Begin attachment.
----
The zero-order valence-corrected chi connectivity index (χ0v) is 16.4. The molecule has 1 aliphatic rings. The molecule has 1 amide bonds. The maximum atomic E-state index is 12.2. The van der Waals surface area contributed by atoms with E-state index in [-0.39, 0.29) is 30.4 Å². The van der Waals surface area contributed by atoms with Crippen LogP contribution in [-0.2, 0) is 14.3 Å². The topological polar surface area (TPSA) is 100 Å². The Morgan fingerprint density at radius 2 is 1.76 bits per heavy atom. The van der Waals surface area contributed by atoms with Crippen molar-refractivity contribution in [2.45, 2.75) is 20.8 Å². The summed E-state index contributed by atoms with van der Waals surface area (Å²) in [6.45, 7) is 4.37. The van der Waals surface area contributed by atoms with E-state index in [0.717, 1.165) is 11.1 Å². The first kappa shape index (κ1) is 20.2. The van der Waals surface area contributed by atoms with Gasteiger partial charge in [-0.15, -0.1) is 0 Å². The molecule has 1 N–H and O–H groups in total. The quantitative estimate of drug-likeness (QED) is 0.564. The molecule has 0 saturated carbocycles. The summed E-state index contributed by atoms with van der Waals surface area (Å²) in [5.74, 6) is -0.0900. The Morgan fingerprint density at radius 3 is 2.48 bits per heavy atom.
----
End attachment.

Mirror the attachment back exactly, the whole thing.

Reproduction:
The zero-order valence-corrected chi connectivity index (χ0v) is 16.4. The molecule has 1 aliphatic rings. The molecule has 1 amide bonds. The maximum atomic E-state index is 12.2. The van der Waals surface area contributed by atoms with E-state index in [-0.39, 0.29) is 30.4 Å². The van der Waals surface area contributed by atoms with Crippen LogP contribution in [-0.2, 0) is 14.3 Å². The topological polar surface area (TPSA) is 100 Å². The Morgan fingerprint density at radius 2 is 1.76 bits per heavy atom. The van der Waals surface area contributed by atoms with Crippen molar-refractivity contribution in [2.45, 2.75) is 20.8 Å². The summed E-state index contributed by atoms with van der Waals surface area (Å²) in [6.45, 7) is 4.37. The van der Waals surface area contributed by atoms with E-state index in [0.717, 1.165) is 11.1 Å². The first kappa shape index (κ1) is 20.2. The van der Waals surface area contributed by atoms with Gasteiger partial charge in [-0.15, -0.1) is 0 Å². The molecule has 1 N–H and O–H groups in total. The quantitative estimate of drug-likeness (QED) is 0.564. The molecule has 0 saturated carbocycles. The summed E-state index contributed by atoms with van der Waals surface area (Å²) in [5.74, 6) is -0.0900. The Morgan fingerprint density at radius 3 is 2.48 bits per heavy atom.